Adaptive re-use strategies are preferable to demolition if the objectives of
environmental sustainability and reduced energy consumption are also to be met
(Klunder, 2005; Thomsen and van der Flier, 2006). The central issues are that a static
the quicker and easier to adapt, which represents a saving in the time and productivity
lost during “office churn” (Boehland, 2003).
Adaptive re-use also offers a more efficient and effective process of dealing with
buildings than demolition. This is because it is deemed to be safer as it reduces the
amount ofdisturbanceduetohazardousmaterials,contaminatedground andtheriskof
falling materials and dust. In particular, site work is also more convenient because the
existing building presents a work enclosure that reduces downtime from inclement
probably uses less energy than demolition and rebuilding. Evidence clearly suggests
thattheopportunities created by adaptivere-usegenerallyoutweighthosepresentedby
demolition and rebuilding (Ball, 1999; Brand, 1994; Cooper, 2001; Douglas, 2002; Kohler
and Hassler, 2002; Petersen, 2002).
discarding,expandingorchanging thefunction oftheirbuildings. Thedecisionprocess
act in tandem. These factors influence the operational efficiency of buildings but also
their effectiveness in achieving sustainability outcomes. Establishing the viability of
adaptive re-use as an option, therefore, relies on identifying and understanding the
extent to which both outcomes are influenced by these factors. The drivers and barriers
Figure 1 and are discussed below.
Factors driving adaptive re-use
A number of factors having been driving the growth of adaptive re-use including
cost-effectiveness and the value of it as a practical strategy for delivering buildings for
new uses. A key driverhasbeen rising energycosts,which hasincreased the costofnew
construction (e.g. materials, transport, resources) and resulted in clients opting to re-use
existing building stock (Douglas, 2002; Kohler and Yang, 2007). Ellison et al. (2007)
suggest that rising energy prices will drive property investors to improve the energy
efficiency of buildings so that they can maintain market demand and rental growth.
Significant growth in the construction of new buildings during the last four decades has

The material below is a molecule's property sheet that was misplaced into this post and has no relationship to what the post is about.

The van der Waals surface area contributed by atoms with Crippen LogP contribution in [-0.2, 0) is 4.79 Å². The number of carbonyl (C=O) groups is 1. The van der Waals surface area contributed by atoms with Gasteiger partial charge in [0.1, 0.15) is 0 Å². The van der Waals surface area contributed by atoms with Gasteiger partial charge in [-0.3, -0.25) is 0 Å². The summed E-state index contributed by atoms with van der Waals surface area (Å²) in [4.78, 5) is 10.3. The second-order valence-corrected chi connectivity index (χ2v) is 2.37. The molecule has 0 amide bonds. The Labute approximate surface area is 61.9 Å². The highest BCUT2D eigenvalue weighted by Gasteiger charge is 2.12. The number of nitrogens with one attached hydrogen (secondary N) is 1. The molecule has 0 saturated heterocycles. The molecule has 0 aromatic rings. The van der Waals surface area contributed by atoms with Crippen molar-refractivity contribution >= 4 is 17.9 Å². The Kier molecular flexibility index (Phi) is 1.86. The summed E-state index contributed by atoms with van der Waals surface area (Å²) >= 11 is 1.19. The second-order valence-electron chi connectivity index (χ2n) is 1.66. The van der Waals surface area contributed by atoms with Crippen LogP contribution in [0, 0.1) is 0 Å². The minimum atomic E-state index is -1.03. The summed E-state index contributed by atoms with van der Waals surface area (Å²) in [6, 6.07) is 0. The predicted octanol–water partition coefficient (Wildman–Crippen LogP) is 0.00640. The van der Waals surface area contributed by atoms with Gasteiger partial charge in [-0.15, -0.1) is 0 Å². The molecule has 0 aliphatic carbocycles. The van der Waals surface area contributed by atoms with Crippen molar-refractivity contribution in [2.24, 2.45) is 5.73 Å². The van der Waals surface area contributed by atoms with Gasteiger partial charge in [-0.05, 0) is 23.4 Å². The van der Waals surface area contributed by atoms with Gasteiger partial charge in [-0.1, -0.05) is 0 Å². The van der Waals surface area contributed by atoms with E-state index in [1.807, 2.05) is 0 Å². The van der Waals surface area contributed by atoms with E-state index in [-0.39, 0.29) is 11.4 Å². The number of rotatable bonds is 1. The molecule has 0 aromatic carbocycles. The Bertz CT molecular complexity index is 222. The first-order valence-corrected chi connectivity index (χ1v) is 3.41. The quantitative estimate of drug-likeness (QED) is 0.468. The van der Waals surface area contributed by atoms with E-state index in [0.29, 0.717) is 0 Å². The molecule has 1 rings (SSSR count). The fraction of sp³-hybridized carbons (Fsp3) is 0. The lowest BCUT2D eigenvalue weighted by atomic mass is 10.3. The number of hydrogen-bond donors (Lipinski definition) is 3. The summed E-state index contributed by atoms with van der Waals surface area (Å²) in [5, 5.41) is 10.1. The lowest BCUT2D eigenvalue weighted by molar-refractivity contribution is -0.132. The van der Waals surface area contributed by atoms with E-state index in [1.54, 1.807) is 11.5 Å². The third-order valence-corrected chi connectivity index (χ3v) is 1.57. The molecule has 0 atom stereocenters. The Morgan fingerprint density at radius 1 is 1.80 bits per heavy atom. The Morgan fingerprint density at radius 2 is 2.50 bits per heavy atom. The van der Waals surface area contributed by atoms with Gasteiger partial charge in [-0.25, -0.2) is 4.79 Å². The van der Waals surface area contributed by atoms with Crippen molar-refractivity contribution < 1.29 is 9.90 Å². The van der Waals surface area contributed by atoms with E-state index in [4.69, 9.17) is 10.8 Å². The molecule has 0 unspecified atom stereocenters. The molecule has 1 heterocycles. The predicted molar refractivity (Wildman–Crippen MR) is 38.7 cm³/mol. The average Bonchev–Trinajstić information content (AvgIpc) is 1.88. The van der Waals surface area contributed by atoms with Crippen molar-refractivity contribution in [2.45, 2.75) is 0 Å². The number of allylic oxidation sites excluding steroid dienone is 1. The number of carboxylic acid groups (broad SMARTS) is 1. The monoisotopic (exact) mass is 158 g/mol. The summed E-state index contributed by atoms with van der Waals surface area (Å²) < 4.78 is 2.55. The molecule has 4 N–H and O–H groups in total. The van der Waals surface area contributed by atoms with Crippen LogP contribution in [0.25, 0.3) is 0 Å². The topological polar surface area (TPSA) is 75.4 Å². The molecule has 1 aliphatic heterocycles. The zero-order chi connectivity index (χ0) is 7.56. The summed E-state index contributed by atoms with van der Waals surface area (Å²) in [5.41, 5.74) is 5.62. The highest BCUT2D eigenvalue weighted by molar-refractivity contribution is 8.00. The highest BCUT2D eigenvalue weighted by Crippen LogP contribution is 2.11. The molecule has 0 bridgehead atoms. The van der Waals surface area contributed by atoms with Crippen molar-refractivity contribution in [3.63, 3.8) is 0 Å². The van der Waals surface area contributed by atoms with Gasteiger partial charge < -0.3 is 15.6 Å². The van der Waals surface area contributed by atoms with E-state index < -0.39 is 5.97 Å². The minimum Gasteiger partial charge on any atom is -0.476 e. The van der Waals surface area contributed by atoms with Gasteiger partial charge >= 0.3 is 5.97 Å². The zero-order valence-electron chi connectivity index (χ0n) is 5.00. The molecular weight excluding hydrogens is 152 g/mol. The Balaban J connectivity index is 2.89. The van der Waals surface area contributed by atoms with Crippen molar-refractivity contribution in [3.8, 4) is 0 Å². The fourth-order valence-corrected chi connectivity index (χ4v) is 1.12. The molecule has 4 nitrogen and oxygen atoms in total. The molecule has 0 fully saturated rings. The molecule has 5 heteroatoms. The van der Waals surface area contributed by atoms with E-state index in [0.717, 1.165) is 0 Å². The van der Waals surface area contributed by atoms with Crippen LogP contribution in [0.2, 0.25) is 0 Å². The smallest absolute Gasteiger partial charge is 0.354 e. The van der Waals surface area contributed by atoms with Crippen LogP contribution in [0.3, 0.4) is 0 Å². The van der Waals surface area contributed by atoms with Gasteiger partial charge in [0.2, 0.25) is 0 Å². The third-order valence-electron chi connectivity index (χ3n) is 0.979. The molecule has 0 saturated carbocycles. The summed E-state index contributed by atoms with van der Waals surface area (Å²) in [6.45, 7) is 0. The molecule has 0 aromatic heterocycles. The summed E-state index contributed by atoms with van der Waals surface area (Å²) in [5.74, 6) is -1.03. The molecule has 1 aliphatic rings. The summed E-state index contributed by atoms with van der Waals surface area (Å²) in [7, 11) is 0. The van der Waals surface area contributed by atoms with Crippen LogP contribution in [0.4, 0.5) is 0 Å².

created a wealth of built stock and as a result there are many buildings available for
refurbishment and re-use (Shah and Kumar, 2005a). Though, many of these buildings
way to address this “environmental gap” by functionally improving a building’s
performance while simultaneously reducing its environmental loading.
require room to expand within an existing building. The reconfiguration of space is
often a more effective solution than relocation, particularly as re-use is less disruptive
(van der Voordt, 2004). Success would, however, critically depend on the adaptability
of the space within the existing building. Ellison et al. (2007) suggest that buildings
with low flexibility are of less value than a more adaptable alternative because they
require costlyrefitstoaccommodate changing spatialneeds.Conversely,buildingsthat
incorporate space that is adaptable to changing needs require less frequent and less
costly refits and remain sustainable over longer periods.
Drivers and barriers
of adaptive re-use
Adaptive reuse of existing
Increased building life
Lower material, transport and
Reduced resource consumption
Less material waste
Rising energy costs
Reduce negative impact of
Changing work patterns
Requirement for multiple use
refurbish or re-build
socially and environmentally (+)
Condition of external fabric
Higher rental in reuse buildings
Lack of skilled tradesmen
Building layout ( e.g., space
Health and safety requirements
Commercial risk and uncertainty
Low quality construction
Rents tend to be higher in buildings that have been adapted. Whether occupiers are
and reduced energy bills over the period for which the tenant occupied the building.